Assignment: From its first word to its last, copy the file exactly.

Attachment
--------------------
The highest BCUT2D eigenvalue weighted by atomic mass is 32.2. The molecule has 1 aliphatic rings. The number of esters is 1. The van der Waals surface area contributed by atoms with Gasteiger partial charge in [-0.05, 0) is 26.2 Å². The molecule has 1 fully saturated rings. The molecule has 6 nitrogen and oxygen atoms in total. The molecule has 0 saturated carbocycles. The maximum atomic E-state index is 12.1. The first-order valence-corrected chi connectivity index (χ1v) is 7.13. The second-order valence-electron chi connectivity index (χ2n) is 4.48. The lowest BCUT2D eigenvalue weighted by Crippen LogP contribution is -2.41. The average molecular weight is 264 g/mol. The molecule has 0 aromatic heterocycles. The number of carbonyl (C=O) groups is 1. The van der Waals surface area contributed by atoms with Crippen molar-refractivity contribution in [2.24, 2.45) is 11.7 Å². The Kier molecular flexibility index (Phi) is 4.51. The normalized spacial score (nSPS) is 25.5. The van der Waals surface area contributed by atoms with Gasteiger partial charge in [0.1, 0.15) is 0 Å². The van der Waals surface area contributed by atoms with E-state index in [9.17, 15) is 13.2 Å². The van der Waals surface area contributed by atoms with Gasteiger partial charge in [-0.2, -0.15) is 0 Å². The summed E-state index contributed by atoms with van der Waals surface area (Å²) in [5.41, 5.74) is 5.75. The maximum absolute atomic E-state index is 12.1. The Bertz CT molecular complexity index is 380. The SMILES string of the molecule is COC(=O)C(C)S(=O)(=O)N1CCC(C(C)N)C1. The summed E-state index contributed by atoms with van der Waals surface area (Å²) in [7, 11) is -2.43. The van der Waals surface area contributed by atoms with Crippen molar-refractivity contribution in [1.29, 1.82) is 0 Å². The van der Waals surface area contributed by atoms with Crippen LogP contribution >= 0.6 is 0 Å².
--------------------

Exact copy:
The highest BCUT2D eigenvalue weighted by atomic mass is 32.2. The molecule has 1 aliphatic rings. The number of esters is 1. The van der Waals surface area contributed by atoms with Gasteiger partial charge in [-0.05, 0) is 26.2 Å². The molecule has 1 fully saturated rings. The molecule has 6 nitrogen and oxygen atoms in total. The molecule has 0 saturated carbocycles. The maximum atomic E-state index is 12.1. The first-order valence-corrected chi connectivity index (χ1v) is 7.13. The second-order valence-electron chi connectivity index (χ2n) is 4.48. The lowest BCUT2D eigenvalue weighted by Crippen LogP contribution is -2.41. The average molecular weight is 264 g/mol. The molecule has 0 aromatic heterocycles. The number of carbonyl (C=O) groups is 1. The van der Waals surface area contributed by atoms with Crippen molar-refractivity contribution in [2.24, 2.45) is 11.7 Å². The Kier molecular flexibility index (Phi) is 4.51. The normalized spacial score (nSPS) is 25.5. The van der Waals surface area contributed by atoms with Gasteiger partial charge in [0.1, 0.15) is 0 Å². The van der Waals surface area contributed by atoms with E-state index in [9.17, 15) is 13.2 Å². The van der Waals surface area contributed by atoms with Gasteiger partial charge in [-0.2, -0.15) is 0 Å². The summed E-state index contributed by atoms with van der Waals surface area (Å²) in [5.41, 5.74) is 5.75. The maximum absolute atomic E-state index is 12.1. The Bertz CT molecular complexity index is 380. The SMILES string of the molecule is COC(=O)C(C)S(=O)(=O)N1CCC(C(C)N)C1. The summed E-state index contributed by atoms with van der Waals surface area (Å²) in [7, 11) is -2.43. The van der Waals surface area contributed by atoms with Crippen molar-refractivity contribution in [1.29, 1.82) is 0 Å². The van der Waals surface area contributed by atoms with Crippen LogP contribution >= 0.6 is 0 Å².